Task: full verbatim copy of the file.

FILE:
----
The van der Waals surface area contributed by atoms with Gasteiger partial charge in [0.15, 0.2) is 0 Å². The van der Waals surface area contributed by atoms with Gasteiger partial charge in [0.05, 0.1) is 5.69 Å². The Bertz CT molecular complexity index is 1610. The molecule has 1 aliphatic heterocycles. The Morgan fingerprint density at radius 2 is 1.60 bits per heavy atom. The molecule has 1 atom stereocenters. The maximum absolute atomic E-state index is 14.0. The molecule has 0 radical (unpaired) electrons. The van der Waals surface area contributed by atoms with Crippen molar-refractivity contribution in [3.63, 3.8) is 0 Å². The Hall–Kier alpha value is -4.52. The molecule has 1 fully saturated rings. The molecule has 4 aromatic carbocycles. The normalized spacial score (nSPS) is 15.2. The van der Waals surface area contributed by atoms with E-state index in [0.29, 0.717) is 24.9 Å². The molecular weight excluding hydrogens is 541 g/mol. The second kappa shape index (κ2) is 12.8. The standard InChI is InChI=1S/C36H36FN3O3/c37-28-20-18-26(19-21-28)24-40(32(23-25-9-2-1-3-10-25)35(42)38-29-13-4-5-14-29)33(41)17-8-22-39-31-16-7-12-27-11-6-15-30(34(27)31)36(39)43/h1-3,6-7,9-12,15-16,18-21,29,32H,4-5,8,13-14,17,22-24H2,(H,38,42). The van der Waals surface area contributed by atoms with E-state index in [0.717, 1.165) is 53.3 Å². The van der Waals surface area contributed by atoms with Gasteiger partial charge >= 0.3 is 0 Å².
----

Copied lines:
The van der Waals surface area contributed by atoms with Gasteiger partial charge in [0.15, 0.2) is 0 Å². The van der Waals surface area contributed by atoms with Gasteiger partial charge in [0.05, 0.1) is 5.69 Å². The Bertz CT molecular complexity index is 1610. The molecule has 1 aliphatic heterocycles. The Morgan fingerprint density at radius 2 is 1.60 bits per heavy atom. The molecule has 1 atom stereocenters. The maximum absolute atomic E-state index is 14.0. The molecule has 0 radical (unpaired) electrons. The van der Waals surface area contributed by atoms with Crippen molar-refractivity contribution in [3.63, 3.8) is 0 Å². The Hall–Kier alpha value is -4.52. The molecule has 1 fully saturated rings. The molecule has 4 aromatic carbocycles. The normalized spacial score (nSPS) is 15.2. The van der Waals surface area contributed by atoms with E-state index in [0.29, 0.717) is 24.9 Å². The molecular weight excluding hydrogens is 541 g/mol. The second kappa shape index (κ2) is 12.8. The standard InChI is InChI=1S/C36H36FN3O3/c37-28-20-18-26(19-21-28)24-40(32(23-25-9-2-1-3-10-25)35(42)38-29-13-4-5-14-29)33(41)17-8-22-39-31-16-7-12-27-11-6-15-30(34(27)31)36(39)43/h1-3,6-7,9-12,15-16,18-21,29,32H,4-5,8,13-14,17,22-24H2,(H,38,42). The van der Waals surface area contributed by atoms with E-state index in [0.717, 1.165) is 53.3 Å². The van der Waals surface area contributed by atoms with Gasteiger partial charge >= 0.3 is 0 Å².